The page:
As you may already know, I use lifestyle medicine as the first line of treatment, before medications, to treat lifestyle-related chronic diseases. Lifestyle-related chronic diseases include diabetes, hypertension, obesity, and some cancers, just to name a few. Lifestyle practices, such as eating a whole-food plant-based diet and regular physical activity, can help you improve blood pressure and reverse heart disease. In certain cases, these approaches may even outperform pharmaceutical therapy. But I always tell my patients that conventional medications may be appropriate at this time to prevent catastrophic illness, but over time, you can work to make the necessary lifestyle changes to possibly reduce and/or eliminate medications. Please remember to always consult your physician for your particular needs and circumstances prior to making any decisions whatsoever.
Is Dietary Supplementation Right For You?
There is a common saying, “You can’t outrun a bad diet.” This is especially true when it comes to heart health. Diet is sooooo very important… Did you know that your diet could be the key to a healthy heart? It’s true – what you eat (and don’t eat) can have a big impact on your cardiovascular health. So, if you’re looking to keep your heart in tip-top shape, make sure you pay attention to what you put on your plate.
Unfortunately, it can be difficult to eat a healthy diet in this day and age. It is very important to note that we are not eating the same foods we ate years ago because the soils have been depleted of critical nutrients through current industrial farming practices. And because the soil is not as good as it used to be, the food supply (grown from the depleted soil) is not as good as it used to be. For example, you are not getting the same levels of magnesium as you would have gotten 30 or even 50 years ago.
Second, much of the food has been genetically altered, which can impact the inherent and unique nutritional composition that each food possess. For example, ancient einkorn wheat has less gluten, more protein, more Vitamin A, and more beta carotene, than modern genetically modified wheat.
Third, the toxic load in the environment today is much higher than 100 years ago. We can see this with global warming, toxic landfills, polluted oceans and waterways, etc. Toxicity levels interfere with nutrient assimilation and absorption not just into the foods, but into our bodies as well.
If you suspect that you aren’t getting the nutrients you need, consider shifting your focus from supplements to eating better. Improving your diet overall can do wonders for your overall health. You may not get all of the beneficial nutrients, such as vitamins, minerals, fiber, etc., but you will be on the right path.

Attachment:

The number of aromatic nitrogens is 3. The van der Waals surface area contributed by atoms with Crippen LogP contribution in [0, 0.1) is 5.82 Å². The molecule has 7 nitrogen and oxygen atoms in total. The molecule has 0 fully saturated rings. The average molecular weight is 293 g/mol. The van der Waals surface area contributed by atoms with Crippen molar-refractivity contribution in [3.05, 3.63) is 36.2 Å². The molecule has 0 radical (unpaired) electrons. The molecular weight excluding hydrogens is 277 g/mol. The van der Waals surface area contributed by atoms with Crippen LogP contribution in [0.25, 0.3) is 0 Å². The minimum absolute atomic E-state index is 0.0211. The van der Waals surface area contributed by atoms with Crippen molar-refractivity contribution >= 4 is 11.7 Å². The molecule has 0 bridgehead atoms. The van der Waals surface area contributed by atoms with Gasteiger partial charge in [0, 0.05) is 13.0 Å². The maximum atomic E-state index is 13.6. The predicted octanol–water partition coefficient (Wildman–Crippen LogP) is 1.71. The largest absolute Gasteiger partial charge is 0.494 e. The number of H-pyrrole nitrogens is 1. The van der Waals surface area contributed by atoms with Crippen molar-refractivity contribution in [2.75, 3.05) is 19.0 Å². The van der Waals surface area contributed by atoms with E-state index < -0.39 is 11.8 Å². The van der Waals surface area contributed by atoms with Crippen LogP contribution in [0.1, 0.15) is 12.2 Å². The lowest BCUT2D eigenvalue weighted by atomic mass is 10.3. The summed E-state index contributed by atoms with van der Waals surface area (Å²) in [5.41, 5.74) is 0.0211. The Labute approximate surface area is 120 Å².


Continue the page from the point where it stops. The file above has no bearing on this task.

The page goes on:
For some people, vitamin and mineral supplements offer important health benefits. Supplements are designed to fight deficiencies found in our diet and complement the food we eat regularly. Supplements are basically “helping hands” to our daily food.
If you need extra help in getting the nutrients you need, and/or are unable to eat better, the supplements in my Healthy Heart Bundle may provide the extra boost you need.
These are my favorite Heart Health Supplements to use! This Healthy Heart Bundle will ensure you have the intake of the important vitamins, minerals, and probiotics to decrease inflammation and boost your innate wellness day and night. Taken together, it’s a solid plan for increasing your body’s natural resiliency while you lose weight and improve your heart health, naturally.
For best results make sure you use my heart health supplements with dietary changes (whole food plant-based diet), regular exercise (at least 2-3x per week), regular sleep (8 hours per night), and intermittent fasting (at least 1-3x per week).
Tools to Improve Heart Health
Blood Pressure Monitoring
Since weight management is very important in blood pressure control, I recommend that you be mindful of your weight and its fluctuations, and that you monitor your weight AT LEAST on a weekly basis. I recommend a scale that includes a body composition monitor.
Remember, healthy lifestyle behaviors–like eating a whole-foods plant-based diet that is low in sodium, being physically active, and stress management are the best ways to prevent and control high blood pressure. Please talk with your doctor about any complementary health approaches, including supplements, you use.
Let me know what you think in the comment section below.
PS. I am always asked what tools and resources I recommend to help you reach YOUR health goals. Here is the ever-growing, always updated list for you.